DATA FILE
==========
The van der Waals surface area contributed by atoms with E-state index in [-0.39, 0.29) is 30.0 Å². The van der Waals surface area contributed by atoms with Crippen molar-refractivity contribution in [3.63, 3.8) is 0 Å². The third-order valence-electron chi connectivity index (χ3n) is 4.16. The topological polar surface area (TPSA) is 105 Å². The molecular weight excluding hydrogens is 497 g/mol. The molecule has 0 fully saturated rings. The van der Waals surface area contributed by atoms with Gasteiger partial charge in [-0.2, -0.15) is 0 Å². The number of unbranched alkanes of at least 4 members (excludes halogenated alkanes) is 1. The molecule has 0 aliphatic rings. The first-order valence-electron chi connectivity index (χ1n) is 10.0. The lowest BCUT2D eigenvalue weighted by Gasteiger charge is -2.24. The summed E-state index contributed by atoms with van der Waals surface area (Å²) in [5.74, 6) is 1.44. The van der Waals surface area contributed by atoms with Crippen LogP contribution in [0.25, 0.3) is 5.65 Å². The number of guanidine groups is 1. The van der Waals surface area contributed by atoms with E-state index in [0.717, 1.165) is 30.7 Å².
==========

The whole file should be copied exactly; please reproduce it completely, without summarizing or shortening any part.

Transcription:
The van der Waals surface area contributed by atoms with E-state index in [-0.39, 0.29) is 30.0 Å². The van der Waals surface area contributed by atoms with Crippen molar-refractivity contribution in [3.63, 3.8) is 0 Å². The third-order valence-electron chi connectivity index (χ3n) is 4.16. The topological polar surface area (TPSA) is 105 Å². The molecular weight excluding hydrogens is 497 g/mol. The molecule has 0 fully saturated rings. The van der Waals surface area contributed by atoms with Gasteiger partial charge in [-0.2, -0.15) is 0 Å². The number of unbranched alkanes of at least 4 members (excludes halogenated alkanes) is 1. The molecule has 0 aliphatic rings. The first-order valence-electron chi connectivity index (χ1n) is 10.0. The lowest BCUT2D eigenvalue weighted by Gasteiger charge is -2.24. The summed E-state index contributed by atoms with van der Waals surface area (Å²) in [5.74, 6) is 1.44. The van der Waals surface area contributed by atoms with Crippen LogP contribution in [0.25, 0.3) is 5.65 Å². The number of guanidine groups is 1. The van der Waals surface area contributed by atoms with E-state index in [0.717, 1.165) is 30.7 Å².